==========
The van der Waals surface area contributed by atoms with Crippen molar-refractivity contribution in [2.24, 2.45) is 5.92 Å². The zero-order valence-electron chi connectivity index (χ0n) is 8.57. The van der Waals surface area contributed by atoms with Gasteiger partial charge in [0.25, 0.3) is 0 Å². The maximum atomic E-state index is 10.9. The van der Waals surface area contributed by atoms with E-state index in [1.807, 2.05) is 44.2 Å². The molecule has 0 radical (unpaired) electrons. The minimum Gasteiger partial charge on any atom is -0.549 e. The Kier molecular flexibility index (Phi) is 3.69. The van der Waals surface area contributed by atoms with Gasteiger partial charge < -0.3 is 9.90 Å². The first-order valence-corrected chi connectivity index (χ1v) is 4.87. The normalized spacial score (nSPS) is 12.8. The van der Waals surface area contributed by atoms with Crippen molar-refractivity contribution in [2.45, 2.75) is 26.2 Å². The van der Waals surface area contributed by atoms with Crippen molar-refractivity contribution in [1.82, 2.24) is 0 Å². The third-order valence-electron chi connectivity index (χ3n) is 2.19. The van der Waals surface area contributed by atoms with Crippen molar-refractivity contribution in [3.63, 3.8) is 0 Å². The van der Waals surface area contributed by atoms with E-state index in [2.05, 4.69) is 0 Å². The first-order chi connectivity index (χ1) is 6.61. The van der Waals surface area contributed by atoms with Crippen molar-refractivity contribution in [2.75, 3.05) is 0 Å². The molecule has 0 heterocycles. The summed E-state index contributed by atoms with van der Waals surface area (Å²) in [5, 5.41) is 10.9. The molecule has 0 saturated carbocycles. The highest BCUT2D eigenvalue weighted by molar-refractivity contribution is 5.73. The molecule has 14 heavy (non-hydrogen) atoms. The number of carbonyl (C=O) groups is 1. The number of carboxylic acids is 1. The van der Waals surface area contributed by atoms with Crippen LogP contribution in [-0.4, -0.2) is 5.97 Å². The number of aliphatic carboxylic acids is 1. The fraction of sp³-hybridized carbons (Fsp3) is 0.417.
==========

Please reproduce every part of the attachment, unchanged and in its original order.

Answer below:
The van der Waals surface area contributed by atoms with Crippen molar-refractivity contribution in [2.24, 2.45) is 5.92 Å². The zero-order valence-electron chi connectivity index (χ0n) is 8.57. The van der Waals surface area contributed by atoms with Gasteiger partial charge in [0.25, 0.3) is 0 Å². The maximum atomic E-state index is 10.9. The van der Waals surface area contributed by atoms with E-state index in [1.807, 2.05) is 44.2 Å². The molecule has 0 radical (unpaired) electrons. The minimum Gasteiger partial charge on any atom is -0.549 e. The Kier molecular flexibility index (Phi) is 3.69. The van der Waals surface area contributed by atoms with Gasteiger partial charge < -0.3 is 9.90 Å². The first-order valence-corrected chi connectivity index (χ1v) is 4.87. The normalized spacial score (nSPS) is 12.8. The van der Waals surface area contributed by atoms with Crippen molar-refractivity contribution in [2.45, 2.75) is 26.2 Å². The van der Waals surface area contributed by atoms with Crippen molar-refractivity contribution in [1.82, 2.24) is 0 Å². The third-order valence-electron chi connectivity index (χ3n) is 2.19. The van der Waals surface area contributed by atoms with Crippen molar-refractivity contribution in [3.63, 3.8) is 0 Å². The van der Waals surface area contributed by atoms with E-state index in [2.05, 4.69) is 0 Å². The first-order chi connectivity index (χ1) is 6.61. The van der Waals surface area contributed by atoms with Crippen molar-refractivity contribution in [2.75, 3.05) is 0 Å². The molecule has 0 heterocycles. The summed E-state index contributed by atoms with van der Waals surface area (Å²) in [5, 5.41) is 10.9. The molecule has 0 saturated carbocycles. The highest BCUT2D eigenvalue weighted by molar-refractivity contribution is 5.73. The molecule has 14 heavy (non-hydrogen) atoms. The number of carbonyl (C=O) groups is 1. The number of carboxylic acids is 1. The van der Waals surface area contributed by atoms with Crippen LogP contribution in [-0.4, -0.2) is 5.97 Å². The number of aliphatic carboxylic acids is 1. The fraction of sp³-hybridized carbons (Fsp3) is 0.417.